Tony Verderosa, The Techno Primer: The Essential Reference for Loop-Based Musical Styles
David Walley, No Commercial Potential: The Saga of Frank Zappa & The Mothers of Invention (original and updated editions)
Marc Weidenbaum, Selected Ambient Works Volume II (33 1/3 series)

art publications - bibliography

Some art books are going into boxes -- how to find them again? This form of bibliography emerged:

A. Artist (alphabetical by last name)
1. Book about artist
2. "Artist's book"
3. Catalog of single artist exhibition
4. Artist biography
5. Book of artist interviews
6. Book of artist writings (e.g., Robert Smithson, Vassily Kandinsky)
7. Documentation of artist projects (e.g., Claes Oldenburg Store Days)

B. Exhibition (alphabetical by exhibit title)
1. Catalog of group show
2. Catalog of "theme" show
3. Auction catalog

C. Book about art (alphabetical by author)
1. Theory
2. Survey
3. Essay collection
4. How-to guide
5. Journalism (e.g., Naked by the Window)

D. Periodical (alphabetical by publication title, chronological within publication)
1. Magazine
2. Zine
3. Gallery guide
4. Directory (e.g., AiCA annual list of art critics)

reading list

The Count of Monte Cristo (finally getting around to Dumas, thanks to free ebooks -- he reminds me of Balzac, but faster-paced)
The Three Musketeers, Alexandre Dumas
Twenty Years After, Alexandre Dumas
Aurora Rising and Elysium Fire, Alastair Reynolds
Divergence, C.J. Cherry (please, no more Foreigner books -- Cherryh has forgotten the value of an "antagonist" in moving the plot forward)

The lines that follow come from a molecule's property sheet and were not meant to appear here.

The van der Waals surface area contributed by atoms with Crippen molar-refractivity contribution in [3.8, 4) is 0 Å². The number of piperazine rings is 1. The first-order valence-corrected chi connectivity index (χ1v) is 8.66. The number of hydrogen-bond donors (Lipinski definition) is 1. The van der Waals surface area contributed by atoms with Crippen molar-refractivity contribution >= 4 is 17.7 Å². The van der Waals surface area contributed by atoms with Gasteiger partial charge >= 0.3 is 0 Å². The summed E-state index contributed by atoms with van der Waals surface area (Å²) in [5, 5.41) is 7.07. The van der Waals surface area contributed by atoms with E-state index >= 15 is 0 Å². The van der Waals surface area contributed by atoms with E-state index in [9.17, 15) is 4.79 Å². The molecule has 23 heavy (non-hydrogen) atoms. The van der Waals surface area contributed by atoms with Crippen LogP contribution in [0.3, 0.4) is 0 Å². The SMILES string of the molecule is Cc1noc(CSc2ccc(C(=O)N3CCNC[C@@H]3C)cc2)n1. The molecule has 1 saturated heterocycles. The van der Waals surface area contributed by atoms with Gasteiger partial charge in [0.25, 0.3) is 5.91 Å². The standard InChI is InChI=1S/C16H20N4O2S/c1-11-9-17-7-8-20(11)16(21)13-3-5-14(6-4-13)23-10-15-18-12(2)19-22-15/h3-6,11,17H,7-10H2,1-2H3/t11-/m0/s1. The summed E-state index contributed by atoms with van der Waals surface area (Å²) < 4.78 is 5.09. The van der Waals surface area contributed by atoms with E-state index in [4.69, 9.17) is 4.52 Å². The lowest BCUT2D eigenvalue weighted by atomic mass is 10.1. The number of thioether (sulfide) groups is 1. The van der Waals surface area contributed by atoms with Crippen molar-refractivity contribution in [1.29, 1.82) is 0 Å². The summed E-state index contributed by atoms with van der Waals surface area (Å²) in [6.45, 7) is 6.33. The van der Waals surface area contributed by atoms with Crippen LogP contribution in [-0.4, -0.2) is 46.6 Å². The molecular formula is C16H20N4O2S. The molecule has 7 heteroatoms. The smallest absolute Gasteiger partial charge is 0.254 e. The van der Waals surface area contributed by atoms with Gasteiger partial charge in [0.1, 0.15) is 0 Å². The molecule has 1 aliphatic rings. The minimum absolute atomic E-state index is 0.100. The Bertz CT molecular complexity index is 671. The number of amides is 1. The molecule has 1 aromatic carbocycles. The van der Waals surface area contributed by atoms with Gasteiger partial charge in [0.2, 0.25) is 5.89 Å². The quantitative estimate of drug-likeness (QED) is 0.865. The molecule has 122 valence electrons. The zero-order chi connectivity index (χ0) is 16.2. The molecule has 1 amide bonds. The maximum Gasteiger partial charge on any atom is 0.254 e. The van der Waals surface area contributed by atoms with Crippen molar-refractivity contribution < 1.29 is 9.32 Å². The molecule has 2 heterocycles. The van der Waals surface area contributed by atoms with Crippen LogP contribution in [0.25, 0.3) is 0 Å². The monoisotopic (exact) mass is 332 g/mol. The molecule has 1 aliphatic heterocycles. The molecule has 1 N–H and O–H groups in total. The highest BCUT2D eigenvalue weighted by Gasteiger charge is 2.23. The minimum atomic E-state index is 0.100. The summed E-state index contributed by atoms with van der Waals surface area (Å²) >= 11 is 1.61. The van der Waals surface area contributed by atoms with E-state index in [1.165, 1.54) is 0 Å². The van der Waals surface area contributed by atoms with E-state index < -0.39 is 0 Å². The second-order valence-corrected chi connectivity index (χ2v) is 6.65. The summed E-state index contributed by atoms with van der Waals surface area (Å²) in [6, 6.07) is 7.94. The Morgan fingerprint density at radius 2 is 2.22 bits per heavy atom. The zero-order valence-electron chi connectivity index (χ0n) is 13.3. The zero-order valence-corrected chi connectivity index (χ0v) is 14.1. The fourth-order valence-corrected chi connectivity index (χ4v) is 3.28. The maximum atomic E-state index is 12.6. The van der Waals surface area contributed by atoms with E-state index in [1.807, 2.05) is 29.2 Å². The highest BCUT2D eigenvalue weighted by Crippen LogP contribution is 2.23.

The Green Brain, Frank Herbert (screams "mid 1960s")
Thorns, Robert Silverberg (screams "early to mid 1960s" even though written later)
Revenger, Shadow Captain, and Bone Silence, Alastair Reynolds
A Tale of Two Cities, Charles Dickens
Several ebooks by contemporary NYC writer Zak Zyz: Hawks at the Diner, Xan & Ink, The Master Arcanist, The Right to Bear Arms, and Survival Mode
The Cook, Harry Kressing (hat tip JS)
The Confessions of Arsène Lupin, Maurice Leblanc
The Ministry of Fear, Graham Greene

Kidnapped (notes)

Public domain ebooks might be a good way to stay amused and edified during plague time. For example, Robert Louis Stevenson's Kidnapped, known as a boy's adventure story, in fact details the intricacies of manners, social position, notions of honor, and the limitations of masculine pride in the Scottish highlands, during the time of the Jacobite uprising of the middle-1700s. The Wikipedians say the novel is about "justice," and that's in there, too, among uncounted arguments about how gentlemen should behave. It begins with a rousing shipboard battle with an alarming body count for a boys' book (or maybe that's what makes it so), and then tracks the two main characters through various physical trials as they cross the wild, sparsely populated Scottish outback. Their narrative includes many encounters with hill people, scrupulously describing dialects and customs, and the writing is fairly brilliant throughout. The Bloomsbury Group excommunicated Stevenson from the canon for some reason, relegating him to the children's section of the library, even though his admirers included (as the Wikipedians tell it): "Jorge Luis Borges, Bertolt Brecht, Marcel Proust, Arthur Conan Doyle, Henry James, Cesare Pavese, Emilio Salgari, Ernest Hemingway, Rudyard Kipling, Jack London, Vladimir Nabokov, J. M. Barrie, and G. K. Chesterton."